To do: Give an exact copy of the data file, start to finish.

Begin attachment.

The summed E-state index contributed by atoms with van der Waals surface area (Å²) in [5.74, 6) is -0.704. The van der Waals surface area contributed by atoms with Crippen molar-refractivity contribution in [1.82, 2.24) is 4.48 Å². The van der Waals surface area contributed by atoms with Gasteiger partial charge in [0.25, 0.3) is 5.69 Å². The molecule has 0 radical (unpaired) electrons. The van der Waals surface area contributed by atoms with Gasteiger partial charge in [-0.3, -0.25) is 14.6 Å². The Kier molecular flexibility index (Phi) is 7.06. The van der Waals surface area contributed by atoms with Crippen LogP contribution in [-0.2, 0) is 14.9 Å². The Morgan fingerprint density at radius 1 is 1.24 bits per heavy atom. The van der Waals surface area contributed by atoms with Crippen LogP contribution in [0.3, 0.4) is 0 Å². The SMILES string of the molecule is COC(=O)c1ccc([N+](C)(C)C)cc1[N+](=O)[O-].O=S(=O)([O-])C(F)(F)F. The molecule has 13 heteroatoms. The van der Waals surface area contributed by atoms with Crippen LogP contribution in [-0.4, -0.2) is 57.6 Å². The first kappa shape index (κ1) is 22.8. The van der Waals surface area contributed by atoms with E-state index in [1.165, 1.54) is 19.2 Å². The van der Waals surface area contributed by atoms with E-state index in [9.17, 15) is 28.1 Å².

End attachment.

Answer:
The summed E-state index contributed by atoms with van der Waals surface area (Å²) in [5.74, 6) is -0.704. The van der Waals surface area contributed by atoms with Crippen molar-refractivity contribution in [1.82, 2.24) is 4.48 Å². The van der Waals surface area contributed by atoms with Gasteiger partial charge in [0.25, 0.3) is 5.69 Å². The molecule has 0 radical (unpaired) electrons. The van der Waals surface area contributed by atoms with Gasteiger partial charge in [-0.3, -0.25) is 14.6 Å². The Kier molecular flexibility index (Phi) is 7.06. The van der Waals surface area contributed by atoms with Crippen LogP contribution in [-0.2, 0) is 14.9 Å². The Morgan fingerprint density at radius 1 is 1.24 bits per heavy atom. The van der Waals surface area contributed by atoms with Crippen LogP contribution in [0.3, 0.4) is 0 Å². The SMILES string of the molecule is COC(=O)c1ccc([N+](C)(C)C)cc1[N+](=O)[O-].O=S(=O)([O-])C(F)(F)F. The molecule has 13 heteroatoms. The van der Waals surface area contributed by atoms with Crippen LogP contribution in [-0.4, -0.2) is 57.6 Å². The first kappa shape index (κ1) is 22.8. The van der Waals surface area contributed by atoms with E-state index in [1.165, 1.54) is 19.2 Å². The van der Waals surface area contributed by atoms with E-state index in [9.17, 15) is 28.1 Å².